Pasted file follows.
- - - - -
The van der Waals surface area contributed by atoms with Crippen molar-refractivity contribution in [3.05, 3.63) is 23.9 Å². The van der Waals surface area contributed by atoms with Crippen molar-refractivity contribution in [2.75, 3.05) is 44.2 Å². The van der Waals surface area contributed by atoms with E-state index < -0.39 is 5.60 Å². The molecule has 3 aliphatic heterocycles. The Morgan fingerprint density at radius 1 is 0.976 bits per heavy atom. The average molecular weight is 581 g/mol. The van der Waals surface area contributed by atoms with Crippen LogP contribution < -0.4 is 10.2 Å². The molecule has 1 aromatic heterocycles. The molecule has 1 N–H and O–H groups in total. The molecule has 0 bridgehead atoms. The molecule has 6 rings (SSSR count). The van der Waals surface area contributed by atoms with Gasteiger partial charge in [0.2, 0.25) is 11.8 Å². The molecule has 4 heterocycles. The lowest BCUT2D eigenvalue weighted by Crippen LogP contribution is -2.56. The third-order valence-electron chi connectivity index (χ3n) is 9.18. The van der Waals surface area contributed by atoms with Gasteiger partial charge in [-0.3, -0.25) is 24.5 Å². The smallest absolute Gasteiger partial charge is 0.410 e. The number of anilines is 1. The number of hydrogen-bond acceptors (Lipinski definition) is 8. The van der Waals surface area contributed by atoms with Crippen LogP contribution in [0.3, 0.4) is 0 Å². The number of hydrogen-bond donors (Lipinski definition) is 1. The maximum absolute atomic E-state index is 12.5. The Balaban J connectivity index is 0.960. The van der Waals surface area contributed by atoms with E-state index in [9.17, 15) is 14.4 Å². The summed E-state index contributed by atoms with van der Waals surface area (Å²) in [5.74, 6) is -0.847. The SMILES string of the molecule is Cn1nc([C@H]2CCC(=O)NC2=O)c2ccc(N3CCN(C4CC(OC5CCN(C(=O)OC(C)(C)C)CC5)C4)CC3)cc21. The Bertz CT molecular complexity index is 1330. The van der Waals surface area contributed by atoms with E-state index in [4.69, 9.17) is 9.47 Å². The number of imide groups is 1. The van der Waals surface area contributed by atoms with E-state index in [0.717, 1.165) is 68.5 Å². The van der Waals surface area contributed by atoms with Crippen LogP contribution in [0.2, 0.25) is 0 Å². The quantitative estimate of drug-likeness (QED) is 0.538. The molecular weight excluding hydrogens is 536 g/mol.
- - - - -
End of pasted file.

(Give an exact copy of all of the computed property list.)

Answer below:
The van der Waals surface area contributed by atoms with Crippen molar-refractivity contribution in [3.05, 3.63) is 23.9 Å². The van der Waals surface area contributed by atoms with Crippen molar-refractivity contribution in [2.75, 3.05) is 44.2 Å². The van der Waals surface area contributed by atoms with E-state index < -0.39 is 5.60 Å². The molecule has 3 aliphatic heterocycles. The Morgan fingerprint density at radius 1 is 0.976 bits per heavy atom. The average molecular weight is 581 g/mol. The van der Waals surface area contributed by atoms with Crippen LogP contribution < -0.4 is 10.2 Å². The molecule has 1 aromatic heterocycles. The molecule has 1 N–H and O–H groups in total. The molecule has 0 bridgehead atoms. The molecule has 6 rings (SSSR count). The van der Waals surface area contributed by atoms with Gasteiger partial charge in [0.2, 0.25) is 11.8 Å². The molecule has 4 heterocycles. The lowest BCUT2D eigenvalue weighted by Crippen LogP contribution is -2.56. The third-order valence-electron chi connectivity index (χ3n) is 9.18. The van der Waals surface area contributed by atoms with Gasteiger partial charge in [-0.3, -0.25) is 24.5 Å². The smallest absolute Gasteiger partial charge is 0.410 e. The number of anilines is 1. The number of hydrogen-bond acceptors (Lipinski definition) is 8. The van der Waals surface area contributed by atoms with Crippen LogP contribution in [0.3, 0.4) is 0 Å². The number of hydrogen-bond donors (Lipinski definition) is 1. The maximum absolute atomic E-state index is 12.5. The Balaban J connectivity index is 0.960. The van der Waals surface area contributed by atoms with E-state index in [9.17, 15) is 14.4 Å². The summed E-state index contributed by atoms with van der Waals surface area (Å²) in [5.74, 6) is -0.847. The SMILES string of the molecule is Cn1nc([C@H]2CCC(=O)NC2=O)c2ccc(N3CCN(C4CC(OC5CCN(C(=O)OC(C)(C)C)CC5)C4)CC3)cc21. The Bertz CT molecular complexity index is 1330. The van der Waals surface area contributed by atoms with E-state index in [4.69, 9.17) is 9.47 Å². The number of imide groups is 1. The van der Waals surface area contributed by atoms with E-state index in [0.717, 1.165) is 68.5 Å². The van der Waals surface area contributed by atoms with Crippen LogP contribution in [0.2, 0.25) is 0 Å². The quantitative estimate of drug-likeness (QED) is 0.538. The molecular weight excluding hydrogens is 536 g/mol.